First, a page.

Eventually, a complex pool provided coverage, but rates were often high, so lawmakers looked to other states for a better solution. HEMIC was modeled after Maine’s mutual insurance program. “By forming a private corporation, the benefit to the state, taxpayers and businesses here, was that essentially the state didn’t provide any funding,” says Yoshimi. “It had that clear wall of separation.”

As its name implies, the mutual insurance company is owned by its policyholders –more than 6,000 today. HEMIC is the state’s largest workers’ compensation insurer, with revenue of more than $72 million in 2015. In 2016, HEMIC gave back $3 million to its policyholders. It was the 10th consecutive year a dividend was paid and the highest yet. In all, the company has returned $28 million in dividends to members.

A few scenes from HEMIC's popular and funny TV ads are shown here as well as on the header image. Courtesy of HEMIC

A few scenes from HEMIC’s popular and funny TV ads are shown here as well as on the header image. Courtesy of HEMIC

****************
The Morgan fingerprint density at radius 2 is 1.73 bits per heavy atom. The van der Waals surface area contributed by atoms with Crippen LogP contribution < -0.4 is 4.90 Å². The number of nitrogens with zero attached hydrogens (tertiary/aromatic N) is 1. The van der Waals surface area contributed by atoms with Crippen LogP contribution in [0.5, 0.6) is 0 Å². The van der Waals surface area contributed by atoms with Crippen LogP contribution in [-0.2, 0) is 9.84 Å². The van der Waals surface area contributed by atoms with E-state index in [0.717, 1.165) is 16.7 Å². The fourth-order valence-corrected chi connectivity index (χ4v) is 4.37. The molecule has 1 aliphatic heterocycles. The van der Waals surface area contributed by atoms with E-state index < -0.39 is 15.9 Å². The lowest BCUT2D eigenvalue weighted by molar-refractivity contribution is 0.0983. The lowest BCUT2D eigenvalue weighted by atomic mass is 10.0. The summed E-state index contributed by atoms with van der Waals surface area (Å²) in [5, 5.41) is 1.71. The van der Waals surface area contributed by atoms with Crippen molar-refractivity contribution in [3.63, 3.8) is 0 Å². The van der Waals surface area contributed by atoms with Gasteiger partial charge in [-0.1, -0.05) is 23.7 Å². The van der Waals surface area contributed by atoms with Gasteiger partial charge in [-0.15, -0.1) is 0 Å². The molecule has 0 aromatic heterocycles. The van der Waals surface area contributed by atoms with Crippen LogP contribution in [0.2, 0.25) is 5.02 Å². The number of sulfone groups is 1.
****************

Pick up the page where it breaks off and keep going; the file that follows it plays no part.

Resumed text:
“Our owners and our customers are the same. It’s that alignment of our financial interest that I think really makes it important in this business,” adds CEO Martin Welch, who joined HEMIC in 2012. “It rewards safety and loyalty and we think that’s a great way for our mutual members, our customers, owners, to share in that success.”

Companies who have been with HEMIC more than one policy year and have demonstrated safety records, qualify and get back about 7 percent of their premiums, says Yoshimi. He estimates that about 80 percent of HEMIC policyholders receive annual dividends and around 70 percent of HEMIC’s members pay an annual premium of less than $5,000.

HEMIC incentivizes safe workplaces and helps instill better company cultures among its members. “We want to look at (each) client as a whole,” says Tammy Teixeira, VP of agency management and service. “Our underwriting, our claims, our safety departments come together regularly to talk about customers and what some of the issues are we’re seeing, how we can help them, what their needs are and then put a plan in place … No (department) works in silos.”